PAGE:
The impact of the PRA’s proposals for implementing Basel 3.1 standards in the UK
The Prudential Regulation Authority (PRA) is in the process of reviewing risk weights on banks’ assets. Allica Bank commissioned Oxera to review the PRA’s proposals, particularly as they are likely to affect Allica’s, and various other banks’ core activity, SME lending.
SME finance is important for the general health of the UK economy, with SMEs having been described as an ‘engine of growth’. Therefore this report focuses on the potential impact of the PRA’s proposals on SME lending.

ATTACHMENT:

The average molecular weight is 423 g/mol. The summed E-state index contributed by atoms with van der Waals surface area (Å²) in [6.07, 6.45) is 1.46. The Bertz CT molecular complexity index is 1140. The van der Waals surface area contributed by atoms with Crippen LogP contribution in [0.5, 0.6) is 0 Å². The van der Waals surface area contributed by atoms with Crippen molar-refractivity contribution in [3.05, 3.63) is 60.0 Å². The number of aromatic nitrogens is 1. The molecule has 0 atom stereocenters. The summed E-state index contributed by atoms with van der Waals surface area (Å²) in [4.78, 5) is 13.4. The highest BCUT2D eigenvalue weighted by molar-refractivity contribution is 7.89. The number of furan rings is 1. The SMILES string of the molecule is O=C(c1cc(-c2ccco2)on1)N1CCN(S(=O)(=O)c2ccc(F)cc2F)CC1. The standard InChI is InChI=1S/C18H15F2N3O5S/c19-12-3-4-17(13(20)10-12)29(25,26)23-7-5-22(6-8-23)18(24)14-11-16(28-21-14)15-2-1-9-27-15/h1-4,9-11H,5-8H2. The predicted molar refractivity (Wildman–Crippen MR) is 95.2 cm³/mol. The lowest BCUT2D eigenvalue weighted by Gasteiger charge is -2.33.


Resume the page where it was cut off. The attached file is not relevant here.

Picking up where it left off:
SME lending is an area where ‘challenger’ banks have been able to successfully enter and serve a substantial section of this market in spite of the competitive disadvantages challenger banks face vis-à-vis larger high-street banks. As such, the banks that now provide a majority of SME loans are too small to be systemically important. At the same time, it is clear that SMEs remain reliant on bank finance, lacking the access to wholesale debt markets enjoyed by larger firms. As a result, it seems likely that an aggregate cost benefit analysis of the proposed tightening of prudential regulation will have underestimated the costs as they affect SME finance (due to an inability to substitute for other forms of finance) and overestimated the benefits of tighter prudential regulation in respect of SME finance (as many of the banks engaged in SME lending are too small to be systemically important).